How much would 'Game of Thrones' weddings actually cost?
Warning: This article contains spoilers for A Song of Ice and Fire and Game of Thrones.
Game of Thrones is now officially the most-watched HBO show of all time, and it has a fanbase with a ferocity to match. People name their kids after the show. They get tattoos. They build the most elaborate cosplay costumes imaginable. Some people even set up Westerosi weddings.
But even the most determined (and wealthy) fan would find it extremely difficult to accurately replicate the decadence and bloody excesses of the weddings of Game of Thrones—whether that’s a regal ceremony backed by the two most powerful families in the land, or the “barbaric splendor” of a Dothraki marriage, with 40,000 unruly tribesmen in attendance.
But we started to wonder: What if you could? How much would a bird-filled cake, a five-dwarf joust, and a rare poison necklace actually cost, in modern-day USD?
What if you were truly determined to host one of Game of Thrones’ infamous weddings in real life, and had the resources to do it? What challenges would you face, and just how much would it set you back?
Even with our copious infographic experience, we couldn’t calculate this one alone. So we roped in the help of Sarah Haywood, described by Time as “Britain’s most sought-after wedding planner and an authority on multimillion-dollar weddings.” Haywood has dozens of high-end nuptials under her belt, and she agreed to lend us her professional perspective.
The good news: Not one of the weddings in Game of Thrones is out of the question. “Absolutely everything is possible if you get the right people in,” Sarah says, and, of course, “if you’ve got the money.” With the largest, most ostentatious weddings, it’s just a case of having sufficient infrastructure, and planning and logistical costs can—and do—run into the millions.
Using Sarah’s expertise, we’ve put a figure to every one of the five weddings seen in Game of Thrones thus far. Read on, and find out just how much it’d cost to host your own Red Wedding.
MORE GAME OF THRONES MATH:
First however, here’s the headline figure* for each Westerosi wedding—ranked up against some of the most high-profile and lavish celebrity weddings in recent memory. We used E Online’s wedding breakdown for Kim Kardashian and Kanye West. For Michael Jordan’s vows and the Royal Wedding, we deferred to the good people at BuzzFeed.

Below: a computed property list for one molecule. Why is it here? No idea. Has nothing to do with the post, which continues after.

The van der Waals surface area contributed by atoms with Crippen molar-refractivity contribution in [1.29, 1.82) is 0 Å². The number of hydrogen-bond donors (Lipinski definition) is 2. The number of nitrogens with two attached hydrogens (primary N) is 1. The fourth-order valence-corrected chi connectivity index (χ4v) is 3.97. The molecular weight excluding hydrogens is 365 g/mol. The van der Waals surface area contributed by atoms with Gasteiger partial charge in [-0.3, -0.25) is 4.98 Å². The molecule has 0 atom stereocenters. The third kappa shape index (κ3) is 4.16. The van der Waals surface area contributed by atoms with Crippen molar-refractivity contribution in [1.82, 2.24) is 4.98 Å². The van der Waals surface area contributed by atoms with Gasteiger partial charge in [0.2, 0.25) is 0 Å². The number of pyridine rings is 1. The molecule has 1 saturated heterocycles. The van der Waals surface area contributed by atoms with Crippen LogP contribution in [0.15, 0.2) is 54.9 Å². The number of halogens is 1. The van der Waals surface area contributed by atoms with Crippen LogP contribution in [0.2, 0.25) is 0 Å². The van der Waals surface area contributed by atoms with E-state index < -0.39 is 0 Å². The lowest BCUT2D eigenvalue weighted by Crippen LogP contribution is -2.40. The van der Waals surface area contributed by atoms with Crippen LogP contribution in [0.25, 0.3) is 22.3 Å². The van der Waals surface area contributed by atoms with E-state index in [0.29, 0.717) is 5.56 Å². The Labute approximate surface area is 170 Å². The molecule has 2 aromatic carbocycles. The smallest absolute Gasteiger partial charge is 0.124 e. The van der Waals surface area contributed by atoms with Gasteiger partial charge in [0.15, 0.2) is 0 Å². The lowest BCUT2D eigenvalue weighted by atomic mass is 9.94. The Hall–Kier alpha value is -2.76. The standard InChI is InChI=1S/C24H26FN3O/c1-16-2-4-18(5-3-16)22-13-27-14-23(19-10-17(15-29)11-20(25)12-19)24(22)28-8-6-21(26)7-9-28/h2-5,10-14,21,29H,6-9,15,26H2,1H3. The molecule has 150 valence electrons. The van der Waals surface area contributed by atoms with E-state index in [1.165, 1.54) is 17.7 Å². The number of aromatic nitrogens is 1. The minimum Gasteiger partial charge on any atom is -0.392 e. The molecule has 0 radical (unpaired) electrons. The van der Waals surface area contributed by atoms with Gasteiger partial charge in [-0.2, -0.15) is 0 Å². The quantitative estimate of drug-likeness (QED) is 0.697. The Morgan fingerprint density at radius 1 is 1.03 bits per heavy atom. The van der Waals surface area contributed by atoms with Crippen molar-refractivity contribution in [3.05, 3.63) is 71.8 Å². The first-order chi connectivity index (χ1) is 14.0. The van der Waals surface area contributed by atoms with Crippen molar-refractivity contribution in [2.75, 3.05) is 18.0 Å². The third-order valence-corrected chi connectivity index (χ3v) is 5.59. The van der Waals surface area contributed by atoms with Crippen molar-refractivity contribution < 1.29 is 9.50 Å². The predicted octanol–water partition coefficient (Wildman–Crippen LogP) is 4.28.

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Daenerys Targaryen and Khal Drogo
Season 1, Episode 1: “Winter Is Coming”
The legendary status of Game of Thrones’ weddings was cemented in the show’s very first episode, when Daenerys Targaryen was forcibly wed to the tribal chief Khal Drogo, arranged by Dany’s impressively creepy brother Viserys in exchange for an army.
If you wanted to tie the knot Dothraki-style, the total proceedings would cost you more than a whopping $8 million. Here are some of the key costs:
Food: Food and drink fit for a Khal’s 1,000 most treasured warriors and advisers is going to set you back $587,615, while simpler fare—horsemeat and root vegetables—for the other 39,000 tribesmen in attendance will cost $1,636,927.50. Add to that kitchen costs (around $80,000) and it brings the total food bill to $2,305,129.
Insurance: $323,599—A Dothraki wedding without at least three deaths is considered a dull affair, and that’s the kind of fact that makes insurance brokers jittery. Public Liability Insurance normally comes in at around 1 percent of non-production budget, but if you intend to truly embrace Dothraki customs, you better up that to 5 percent.To this you can add another $37,000, spent on a (presumably ignored) health-and-safety assessment.
Coordination and production costs: $1,617,977—The logistics of a wedding involving 40,000 unruly guests is seriously pricy. Accommodation for them all is a staggering 4 million dollars for two nights—the single biggest cost of the wedding—but the planning alone is going to set you back another 1.5 million.
Dowry: This one isn’t included in the headline $8.6 million cost. But if you want to host a Dothraki wedding properly, you’re going to need to gift the bride’s family a 10,000-strong army of Dothraki warriors to invade Westeros with (when the Khal feels like it). The value of this—based on the average cost of training a U.K. soldier—is a staggering $718,871,402. Shame Viserys never got to use it, eh?
Robb Stark and Talisa Maegyr
Season 2, Episode 10: “Valar Morghulis”
Considering this was the marriage that effectively lost Robb Stark his head, you’d think it might be a bit more ostentatious. But no, these vows were as low-key as you can get and held in a forest by torchlight. The only cost here would be the officiant’s fees (around $500) to make it “official.”
Tyrion Lannister and Sansa Stark
Season 3, Episode 10: “Second Sons”
Tyrion and Sansa are not a match made in heaven, it’s fair to say. This wedding is grander than Robb Stark’s, to be sure, but for all the claims that Tywin Lannister “shits gold,” the wedding he planned for his hated dwarf son was only around four times as expensive as the average American wedding ($27,000). Let’s see what was priciest:
Ceremony and venue: $41,113—With enough money, and the right bribe—sorry, donation—any place can be rented, Sarah says. For a major religious venue like the Great Sept of Baelor, $16,000 in hiring costs along with another $4,000 donation to grease the wheels should would do nicely. A castle hall for the subsequent evening feast is a little more than $20,000 for the night.